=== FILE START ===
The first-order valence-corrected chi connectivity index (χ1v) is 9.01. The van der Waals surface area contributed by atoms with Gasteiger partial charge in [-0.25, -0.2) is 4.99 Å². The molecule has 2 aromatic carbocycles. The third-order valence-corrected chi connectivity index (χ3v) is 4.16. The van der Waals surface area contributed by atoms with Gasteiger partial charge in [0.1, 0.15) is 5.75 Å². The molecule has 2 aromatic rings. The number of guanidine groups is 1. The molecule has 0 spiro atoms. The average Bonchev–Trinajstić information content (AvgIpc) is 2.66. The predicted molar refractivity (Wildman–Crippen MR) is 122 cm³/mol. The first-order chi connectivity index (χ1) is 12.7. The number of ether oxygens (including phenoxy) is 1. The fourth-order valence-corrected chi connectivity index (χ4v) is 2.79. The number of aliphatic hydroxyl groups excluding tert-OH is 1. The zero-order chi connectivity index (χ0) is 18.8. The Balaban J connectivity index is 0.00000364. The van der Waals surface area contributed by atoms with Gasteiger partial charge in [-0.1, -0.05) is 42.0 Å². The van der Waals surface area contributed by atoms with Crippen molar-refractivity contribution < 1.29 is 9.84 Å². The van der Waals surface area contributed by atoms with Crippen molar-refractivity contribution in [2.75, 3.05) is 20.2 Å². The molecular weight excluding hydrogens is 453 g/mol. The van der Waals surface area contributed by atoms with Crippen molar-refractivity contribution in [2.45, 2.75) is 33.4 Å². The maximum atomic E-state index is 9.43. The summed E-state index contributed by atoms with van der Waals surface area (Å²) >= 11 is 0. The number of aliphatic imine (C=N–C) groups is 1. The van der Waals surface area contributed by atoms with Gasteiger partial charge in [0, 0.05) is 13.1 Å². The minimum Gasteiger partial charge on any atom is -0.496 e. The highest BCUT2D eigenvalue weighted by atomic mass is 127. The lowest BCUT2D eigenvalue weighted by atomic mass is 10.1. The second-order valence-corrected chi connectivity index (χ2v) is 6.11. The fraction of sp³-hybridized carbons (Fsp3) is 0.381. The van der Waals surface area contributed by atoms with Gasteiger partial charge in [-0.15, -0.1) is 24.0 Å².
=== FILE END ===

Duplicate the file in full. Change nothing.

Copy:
The first-order valence-corrected chi connectivity index (χ1v) is 9.01. The van der Waals surface area contributed by atoms with Gasteiger partial charge in [-0.25, -0.2) is 4.99 Å². The molecule has 2 aromatic carbocycles. The third-order valence-corrected chi connectivity index (χ3v) is 4.16. The van der Waals surface area contributed by atoms with Gasteiger partial charge in [0.1, 0.15) is 5.75 Å². The molecule has 2 aromatic rings. The number of guanidine groups is 1. The molecule has 0 spiro atoms. The average Bonchev–Trinajstić information content (AvgIpc) is 2.66. The predicted molar refractivity (Wildman–Crippen MR) is 122 cm³/mol. The first-order chi connectivity index (χ1) is 12.7. The number of ether oxygens (including phenoxy) is 1. The fourth-order valence-corrected chi connectivity index (χ4v) is 2.79. The number of aliphatic hydroxyl groups excluding tert-OH is 1. The zero-order chi connectivity index (χ0) is 18.8. The Balaban J connectivity index is 0.00000364. The van der Waals surface area contributed by atoms with Gasteiger partial charge in [-0.1, -0.05) is 42.0 Å². The van der Waals surface area contributed by atoms with Crippen molar-refractivity contribution < 1.29 is 9.84 Å². The van der Waals surface area contributed by atoms with Crippen molar-refractivity contribution in [2.75, 3.05) is 20.2 Å². The molecular weight excluding hydrogens is 453 g/mol. The van der Waals surface area contributed by atoms with Crippen molar-refractivity contribution in [2.45, 2.75) is 33.4 Å². The maximum atomic E-state index is 9.43. The summed E-state index contributed by atoms with van der Waals surface area (Å²) >= 11 is 0. The number of aliphatic imine (C=N–C) groups is 1. The van der Waals surface area contributed by atoms with Gasteiger partial charge in [0, 0.05) is 13.1 Å². The minimum Gasteiger partial charge on any atom is -0.496 e. The highest BCUT2D eigenvalue weighted by atomic mass is 127. The lowest BCUT2D eigenvalue weighted by atomic mass is 10.1. The second-order valence-corrected chi connectivity index (χ2v) is 6.11. The fraction of sp³-hybridized carbons (Fsp3) is 0.381. The van der Waals surface area contributed by atoms with Gasteiger partial charge in [-0.15, -0.1) is 24.0 Å².